March 19, 2007

Are you feeling good yet?

Continuing a never ending series of environmental messages, sponsored by Duck Friday ™, because ducks are part of the environment and have avowed to offset their farts by 100% by doubling their flying time, thereby reducing their web print. Today they also took a shorter bath, and didn’t splash, so no water was wasted.

Turn off lights and appliances to save on your electricity bills.

Don’t keep the tap running when you’re brushing your teeth, and don’t hose down your driveway, because both will only cost you in higher water bills, having used up the water for no useful purpose. If you’re going to use water, and pay for it, one way or another, then at least make sure the cost is worthwhile, or economically rational, if you like.

Take your reusable bags to the supermarket too, if you really believe Australia, or the entire world, is going to run out of landfill at any tick of the clock, ‘cause, gee, there’s so little land, ‘ey?

Do these things because you resent giving big business your hard earned cash, particularly when you have so little choice over the matter, but please, please, please don’t try to tell me that you are saving the world, or that you are extending the life of the pitiful and pitifully neglected water infrastructure and management regime that our governments have laughably provided.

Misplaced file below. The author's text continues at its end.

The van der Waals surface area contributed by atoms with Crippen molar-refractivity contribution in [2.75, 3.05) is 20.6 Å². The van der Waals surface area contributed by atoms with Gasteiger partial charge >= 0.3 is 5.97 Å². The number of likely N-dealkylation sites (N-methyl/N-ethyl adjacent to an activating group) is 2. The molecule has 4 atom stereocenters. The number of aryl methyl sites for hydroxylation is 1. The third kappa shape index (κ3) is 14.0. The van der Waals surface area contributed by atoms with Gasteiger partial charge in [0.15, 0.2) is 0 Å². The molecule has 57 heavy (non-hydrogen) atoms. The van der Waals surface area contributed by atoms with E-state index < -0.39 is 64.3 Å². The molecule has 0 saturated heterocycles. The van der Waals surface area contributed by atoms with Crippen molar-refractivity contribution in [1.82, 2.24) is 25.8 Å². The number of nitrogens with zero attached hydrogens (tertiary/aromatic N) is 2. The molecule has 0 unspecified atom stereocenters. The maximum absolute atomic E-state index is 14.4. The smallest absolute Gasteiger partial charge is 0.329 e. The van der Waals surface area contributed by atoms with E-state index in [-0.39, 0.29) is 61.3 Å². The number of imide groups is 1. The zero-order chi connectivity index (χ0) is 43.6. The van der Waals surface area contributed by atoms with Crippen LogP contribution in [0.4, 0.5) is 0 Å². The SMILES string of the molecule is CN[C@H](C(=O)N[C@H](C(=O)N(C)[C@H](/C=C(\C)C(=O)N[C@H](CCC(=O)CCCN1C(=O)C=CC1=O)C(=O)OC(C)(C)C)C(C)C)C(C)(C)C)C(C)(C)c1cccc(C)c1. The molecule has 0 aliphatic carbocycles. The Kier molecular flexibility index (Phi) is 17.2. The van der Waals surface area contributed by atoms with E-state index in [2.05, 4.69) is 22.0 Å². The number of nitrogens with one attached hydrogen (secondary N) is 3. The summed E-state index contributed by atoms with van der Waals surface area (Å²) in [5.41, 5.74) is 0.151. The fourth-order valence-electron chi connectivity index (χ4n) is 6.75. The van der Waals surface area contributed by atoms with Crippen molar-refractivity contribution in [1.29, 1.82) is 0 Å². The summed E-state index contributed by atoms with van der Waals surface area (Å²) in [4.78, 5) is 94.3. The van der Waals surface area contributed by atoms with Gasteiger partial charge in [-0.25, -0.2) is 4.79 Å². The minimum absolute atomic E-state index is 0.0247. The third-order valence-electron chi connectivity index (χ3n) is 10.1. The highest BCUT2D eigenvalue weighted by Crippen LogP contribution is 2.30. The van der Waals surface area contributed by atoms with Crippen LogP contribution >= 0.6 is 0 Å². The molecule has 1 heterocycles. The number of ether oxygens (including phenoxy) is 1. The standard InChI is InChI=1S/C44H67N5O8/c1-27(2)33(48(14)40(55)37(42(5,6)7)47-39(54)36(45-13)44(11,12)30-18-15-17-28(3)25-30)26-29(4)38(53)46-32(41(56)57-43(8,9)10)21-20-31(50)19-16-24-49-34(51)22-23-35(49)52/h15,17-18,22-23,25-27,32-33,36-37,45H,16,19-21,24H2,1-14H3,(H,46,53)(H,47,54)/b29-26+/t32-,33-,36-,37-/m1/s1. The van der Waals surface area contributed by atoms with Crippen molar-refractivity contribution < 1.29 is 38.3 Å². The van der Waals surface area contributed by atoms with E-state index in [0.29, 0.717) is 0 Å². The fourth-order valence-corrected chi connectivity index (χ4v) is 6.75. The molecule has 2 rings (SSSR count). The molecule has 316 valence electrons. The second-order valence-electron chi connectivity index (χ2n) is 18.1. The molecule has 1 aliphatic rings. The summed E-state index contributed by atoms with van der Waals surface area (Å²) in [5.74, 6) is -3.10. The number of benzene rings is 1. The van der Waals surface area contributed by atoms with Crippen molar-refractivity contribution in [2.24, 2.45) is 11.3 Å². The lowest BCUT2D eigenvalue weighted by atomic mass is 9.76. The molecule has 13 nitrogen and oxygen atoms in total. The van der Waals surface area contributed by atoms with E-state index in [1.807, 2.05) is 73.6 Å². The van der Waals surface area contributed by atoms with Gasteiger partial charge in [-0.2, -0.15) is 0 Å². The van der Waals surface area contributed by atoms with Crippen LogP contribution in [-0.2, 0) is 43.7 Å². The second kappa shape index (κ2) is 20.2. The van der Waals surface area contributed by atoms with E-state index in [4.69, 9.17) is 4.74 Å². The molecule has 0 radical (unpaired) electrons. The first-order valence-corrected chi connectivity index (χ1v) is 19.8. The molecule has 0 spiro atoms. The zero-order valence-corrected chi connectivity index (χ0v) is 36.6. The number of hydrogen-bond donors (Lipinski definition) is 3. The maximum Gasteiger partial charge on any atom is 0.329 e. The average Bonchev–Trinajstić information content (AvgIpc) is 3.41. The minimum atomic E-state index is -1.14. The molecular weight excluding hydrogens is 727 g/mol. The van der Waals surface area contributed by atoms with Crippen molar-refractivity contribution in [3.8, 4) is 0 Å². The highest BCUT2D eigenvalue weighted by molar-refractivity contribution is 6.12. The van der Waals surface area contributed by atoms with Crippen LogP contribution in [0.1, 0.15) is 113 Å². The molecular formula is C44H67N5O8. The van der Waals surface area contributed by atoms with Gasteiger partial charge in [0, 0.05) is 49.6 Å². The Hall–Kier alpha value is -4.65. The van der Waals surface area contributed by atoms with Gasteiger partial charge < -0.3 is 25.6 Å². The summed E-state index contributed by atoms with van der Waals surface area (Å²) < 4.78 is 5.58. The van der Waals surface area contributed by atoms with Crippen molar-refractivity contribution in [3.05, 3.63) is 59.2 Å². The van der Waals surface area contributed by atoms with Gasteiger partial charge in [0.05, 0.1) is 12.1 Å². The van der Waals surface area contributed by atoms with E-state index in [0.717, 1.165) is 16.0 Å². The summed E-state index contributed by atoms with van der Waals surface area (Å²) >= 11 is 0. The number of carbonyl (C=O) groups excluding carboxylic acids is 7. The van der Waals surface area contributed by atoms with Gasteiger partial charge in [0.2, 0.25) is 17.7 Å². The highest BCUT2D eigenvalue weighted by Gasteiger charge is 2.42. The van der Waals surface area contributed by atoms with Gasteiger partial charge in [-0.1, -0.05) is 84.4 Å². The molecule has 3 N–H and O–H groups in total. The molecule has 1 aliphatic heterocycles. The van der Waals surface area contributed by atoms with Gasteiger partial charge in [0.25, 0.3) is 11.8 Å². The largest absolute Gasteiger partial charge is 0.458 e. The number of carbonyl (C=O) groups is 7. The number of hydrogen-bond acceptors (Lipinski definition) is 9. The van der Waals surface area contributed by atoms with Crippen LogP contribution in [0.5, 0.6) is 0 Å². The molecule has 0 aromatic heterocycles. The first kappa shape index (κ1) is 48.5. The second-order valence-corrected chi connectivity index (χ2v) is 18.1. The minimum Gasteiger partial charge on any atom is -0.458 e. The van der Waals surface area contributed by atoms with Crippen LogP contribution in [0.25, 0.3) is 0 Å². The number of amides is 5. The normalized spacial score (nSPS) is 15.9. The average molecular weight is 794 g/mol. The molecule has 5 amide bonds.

Yeah, yeah, one person can make a difference, right? Imagine the difference that 3 or 4 million little Melbournians can make! Yes, that’s right, those water restrictions, zealously taken to heart, and even more zealously taken to the water-waster-dobber lines, have made ... NO DIFFERENCE.

Let’s say you weigh 425 pounds - you're big boned, okay. The water “savings” made by Melbournians is the equivalent of losing 6 ounces from your 425 pound frame, a weight loss achieved over many months of dedicated dieting and near death-defying gym work outs.

Here's what Dr Byron has to say:

"The little water-saving gestures, like putting a bucket in the shower or turning the tap off while you brush your teeth — while they are good measures, and I do them myself — are exactly that, gestures.